Once we get to Oz, I thought the film moved much better than the script. It looks like they really hammered out the plot points. In the script, it felt like we were stumbling around with no purpose. Here, it’s always made clear where we’re going and why. For example, Theodora needs to bring Oz back to the city so he can meet her sister and start preparing to take down the Wicked Witch. A clear goal! After they get to Oz, Evanora (Theodora’s sister) sends Oz to go kill the Wicked Witch. Again, a clear goal. Just the other day, we were discussing the sequencing method. This film/script is a good example of how to use that approach to keep a complex story focused.
Another thing they did a really good job with was the climax. Structuring an ending that big with that many characters is REALLY HARD. You have to figure out a believable way to get all of your characters exactly where they need to be at specific times. For example, they needed a way to have the witches capture Glinda so they could use her as bait against Oz, all while the main battle and several different subplots were going on. I thought the writers got through this section very smoothly, which is rarely the case.
But more importantly, I loved that OZ’S FLAW WAS DRIVING THE CLIMAX. This is something that wasn’t there in the script. Remember, we, the audience, care about the CHARACTERS FIRST. We have to want to follow them. We have to want to see them improve – get better – learn. The third act is the showcase act to do this. And when Franco used his specific skills to come up with a plan to defeat the witches, we were into it. And when he had a chance to leave (spoilers), we were hoping he wouldn’t go. And when he did, we were devastated. And when he came back, we were thrilled. None of that works without all that preparation that happened in the opening act establishing Oz’s character. And that stuff simply wasn’t there in the draft that I read. Which is why, while this battle is relatively the same as it was in the script, I cared much more in the movie. Because this time, I got to see the hero transforming.
Unfortunately, everything listed above only answers why the final script for Oz was better. It doesn’t explain the 53 million dollar difference in box office take on opening weekend between it and “Jack The Giant Slayer.” That’s what screenwriters have to study. That’s what they must understand.
I do think the pre-existing property helped. Who doesn’t know about “The Wizard of Oz?” So you have that going for you. But the big answer here actually lies in something determined by the screenwriter (as well as the director): Creativity. Imagination. When you watch the trailers of “Oz” and “Giant Slayer” back to back, you see more imagination in “Oz.” I’ll never forget one of the first pieces of advice an agent gave me when I arrived in LA. “These are tent pole movies. You gotta give the audience something they’ve never seen before.” Oz The Great and Powerful was giving us more stuff we hadn’t seen before. Jack the Giant Slayer, in retrospect, looked a bit familiar. It’s no different from how a movie like Alice In Wonderland (a dreadful execution of the story if there ever was one) made a billion dollars. It looked so damn imaginative. It gave you a ton of stuff you’d never seen before.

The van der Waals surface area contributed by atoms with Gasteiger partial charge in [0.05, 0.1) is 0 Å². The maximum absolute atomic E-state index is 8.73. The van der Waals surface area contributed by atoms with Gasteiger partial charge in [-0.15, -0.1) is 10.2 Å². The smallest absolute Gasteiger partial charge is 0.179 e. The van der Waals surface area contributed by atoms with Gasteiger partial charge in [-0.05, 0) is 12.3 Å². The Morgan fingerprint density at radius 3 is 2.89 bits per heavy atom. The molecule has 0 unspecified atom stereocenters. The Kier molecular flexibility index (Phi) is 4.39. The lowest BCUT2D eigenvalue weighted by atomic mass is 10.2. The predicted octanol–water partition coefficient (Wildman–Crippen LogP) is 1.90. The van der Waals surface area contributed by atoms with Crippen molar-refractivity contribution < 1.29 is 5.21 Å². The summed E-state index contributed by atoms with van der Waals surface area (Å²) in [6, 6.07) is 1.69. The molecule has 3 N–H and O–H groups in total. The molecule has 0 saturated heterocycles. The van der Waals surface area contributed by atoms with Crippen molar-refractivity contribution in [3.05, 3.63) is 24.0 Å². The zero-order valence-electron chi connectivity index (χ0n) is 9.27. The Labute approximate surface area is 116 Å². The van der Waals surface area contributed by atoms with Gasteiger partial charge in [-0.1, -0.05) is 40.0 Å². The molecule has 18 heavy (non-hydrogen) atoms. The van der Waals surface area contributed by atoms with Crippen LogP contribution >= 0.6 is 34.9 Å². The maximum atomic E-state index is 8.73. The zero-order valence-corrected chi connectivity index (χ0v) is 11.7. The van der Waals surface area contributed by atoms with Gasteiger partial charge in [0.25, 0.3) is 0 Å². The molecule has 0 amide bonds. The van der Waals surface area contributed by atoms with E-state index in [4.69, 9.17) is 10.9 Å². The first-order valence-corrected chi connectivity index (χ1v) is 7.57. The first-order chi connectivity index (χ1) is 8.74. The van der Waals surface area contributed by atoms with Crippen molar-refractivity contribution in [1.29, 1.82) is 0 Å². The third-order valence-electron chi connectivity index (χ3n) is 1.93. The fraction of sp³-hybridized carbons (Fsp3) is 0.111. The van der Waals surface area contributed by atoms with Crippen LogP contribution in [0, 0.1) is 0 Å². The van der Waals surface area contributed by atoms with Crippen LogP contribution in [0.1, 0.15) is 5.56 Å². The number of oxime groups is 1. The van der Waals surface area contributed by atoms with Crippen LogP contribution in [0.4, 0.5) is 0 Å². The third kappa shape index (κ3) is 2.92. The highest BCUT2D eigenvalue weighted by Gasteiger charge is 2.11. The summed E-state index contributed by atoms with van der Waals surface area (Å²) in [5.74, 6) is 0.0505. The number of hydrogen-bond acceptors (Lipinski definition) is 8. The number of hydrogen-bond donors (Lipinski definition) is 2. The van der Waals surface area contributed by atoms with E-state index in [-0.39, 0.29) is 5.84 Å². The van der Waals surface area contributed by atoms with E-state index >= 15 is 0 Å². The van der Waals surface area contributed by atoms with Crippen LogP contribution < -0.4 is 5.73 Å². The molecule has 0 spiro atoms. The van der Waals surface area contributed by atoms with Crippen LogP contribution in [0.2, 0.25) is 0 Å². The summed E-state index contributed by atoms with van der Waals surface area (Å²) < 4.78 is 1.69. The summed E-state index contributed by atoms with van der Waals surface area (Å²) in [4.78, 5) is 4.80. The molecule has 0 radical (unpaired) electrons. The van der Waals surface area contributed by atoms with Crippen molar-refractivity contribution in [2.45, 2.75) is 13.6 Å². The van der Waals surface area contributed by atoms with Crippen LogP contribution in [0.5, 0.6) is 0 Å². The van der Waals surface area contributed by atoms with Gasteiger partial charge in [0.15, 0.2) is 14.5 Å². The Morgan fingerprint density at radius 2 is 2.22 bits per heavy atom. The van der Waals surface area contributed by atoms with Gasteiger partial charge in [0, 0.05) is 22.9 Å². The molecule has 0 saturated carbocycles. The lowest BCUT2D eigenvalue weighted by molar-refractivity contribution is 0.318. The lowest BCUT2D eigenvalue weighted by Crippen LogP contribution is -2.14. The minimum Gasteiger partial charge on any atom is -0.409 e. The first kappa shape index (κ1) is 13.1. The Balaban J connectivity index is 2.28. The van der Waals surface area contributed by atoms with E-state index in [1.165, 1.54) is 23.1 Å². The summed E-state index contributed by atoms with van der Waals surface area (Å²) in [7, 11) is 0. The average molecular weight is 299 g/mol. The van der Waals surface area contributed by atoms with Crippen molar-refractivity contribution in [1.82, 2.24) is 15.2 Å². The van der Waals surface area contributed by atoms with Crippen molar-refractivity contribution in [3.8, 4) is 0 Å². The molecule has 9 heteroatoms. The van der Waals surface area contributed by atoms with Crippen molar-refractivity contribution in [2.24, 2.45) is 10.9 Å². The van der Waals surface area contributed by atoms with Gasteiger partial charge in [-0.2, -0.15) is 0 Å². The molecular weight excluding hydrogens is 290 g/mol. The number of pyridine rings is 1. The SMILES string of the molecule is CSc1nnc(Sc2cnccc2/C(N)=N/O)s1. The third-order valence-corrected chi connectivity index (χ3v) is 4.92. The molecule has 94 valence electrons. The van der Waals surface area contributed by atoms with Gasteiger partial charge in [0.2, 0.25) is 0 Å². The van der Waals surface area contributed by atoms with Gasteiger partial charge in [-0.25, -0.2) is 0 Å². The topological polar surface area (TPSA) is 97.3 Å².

And it’s why a movie like The Lone Ranger should be worried that it might take in 50 million on its opening weekend as opposed to the 90 it wants. Do we see anything different, new, imaginative, original, in The Long Ranger trailers? I don’t think so. Maybe their future trailers will show that imagination and they’ll make a last second rally. But right now, it’s looking pretty standard.
I’m not going to say that Oz is a classic or anything ridiculous like that. But it was a fun movie that achieved exactly what it set out to do. It gave us a big world and a big story centered around a complex character who learned to be a better person by the end. That’s how you write a blockbuster, folks.
[ ] what the hell did I just watch? Kill me now.
[ ] wasn’t for me
[xx] worth the price of admission
[ ] impressive
[ ] genius
What I learned: In scenes/relationships driven by dramatic irony, you want to raise the stakes with the person not in on the secret. So once Oz spends the night with Theodora, she thinks they’re getting married, that they’re going to become king and queen. He, on the other hand, is thinking he’s going to ditch her once they get to the Emerald City. Notice, then, how the writers showcase how much Theodora likes him. She talks about how she can’t wait to rule with him, how much she likes him, etc. etc. With every stakes-raising declaration, the dramatic irony behind the dialogue becomes more and more intense (we’re thinking – oh my god, she’s going to be PISSED when she finds out he’s not interested in her).